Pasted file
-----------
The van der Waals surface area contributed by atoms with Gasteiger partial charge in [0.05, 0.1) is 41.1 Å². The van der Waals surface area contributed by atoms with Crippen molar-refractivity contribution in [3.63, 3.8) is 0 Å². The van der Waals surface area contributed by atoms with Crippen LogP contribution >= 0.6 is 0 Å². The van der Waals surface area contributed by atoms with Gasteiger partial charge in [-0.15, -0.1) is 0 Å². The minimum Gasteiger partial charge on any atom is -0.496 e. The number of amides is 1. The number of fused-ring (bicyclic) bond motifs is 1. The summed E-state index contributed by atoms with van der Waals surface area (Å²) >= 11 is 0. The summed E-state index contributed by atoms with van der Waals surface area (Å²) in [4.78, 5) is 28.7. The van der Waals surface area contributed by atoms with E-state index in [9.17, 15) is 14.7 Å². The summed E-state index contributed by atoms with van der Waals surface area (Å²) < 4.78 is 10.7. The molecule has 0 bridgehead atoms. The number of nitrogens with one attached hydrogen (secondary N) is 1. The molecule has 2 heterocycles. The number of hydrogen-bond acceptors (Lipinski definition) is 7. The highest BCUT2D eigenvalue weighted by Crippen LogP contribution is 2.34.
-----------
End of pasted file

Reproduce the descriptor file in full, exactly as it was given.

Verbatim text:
The van der Waals surface area contributed by atoms with Gasteiger partial charge in [0.05, 0.1) is 41.1 Å². The van der Waals surface area contributed by atoms with Crippen molar-refractivity contribution in [3.63, 3.8) is 0 Å². The van der Waals surface area contributed by atoms with Crippen LogP contribution >= 0.6 is 0 Å². The van der Waals surface area contributed by atoms with Gasteiger partial charge in [-0.15, -0.1) is 0 Å². The minimum Gasteiger partial charge on any atom is -0.496 e. The number of amides is 1. The number of fused-ring (bicyclic) bond motifs is 1. The summed E-state index contributed by atoms with van der Waals surface area (Å²) >= 11 is 0. The summed E-state index contributed by atoms with van der Waals surface area (Å²) in [4.78, 5) is 28.7. The van der Waals surface area contributed by atoms with E-state index in [9.17, 15) is 14.7 Å². The summed E-state index contributed by atoms with van der Waals surface area (Å²) < 4.78 is 10.7. The molecule has 0 bridgehead atoms. The number of nitrogens with one attached hydrogen (secondary N) is 1. The molecule has 2 heterocycles. The number of hydrogen-bond acceptors (Lipinski definition) is 7. The highest BCUT2D eigenvalue weighted by Crippen LogP contribution is 2.34.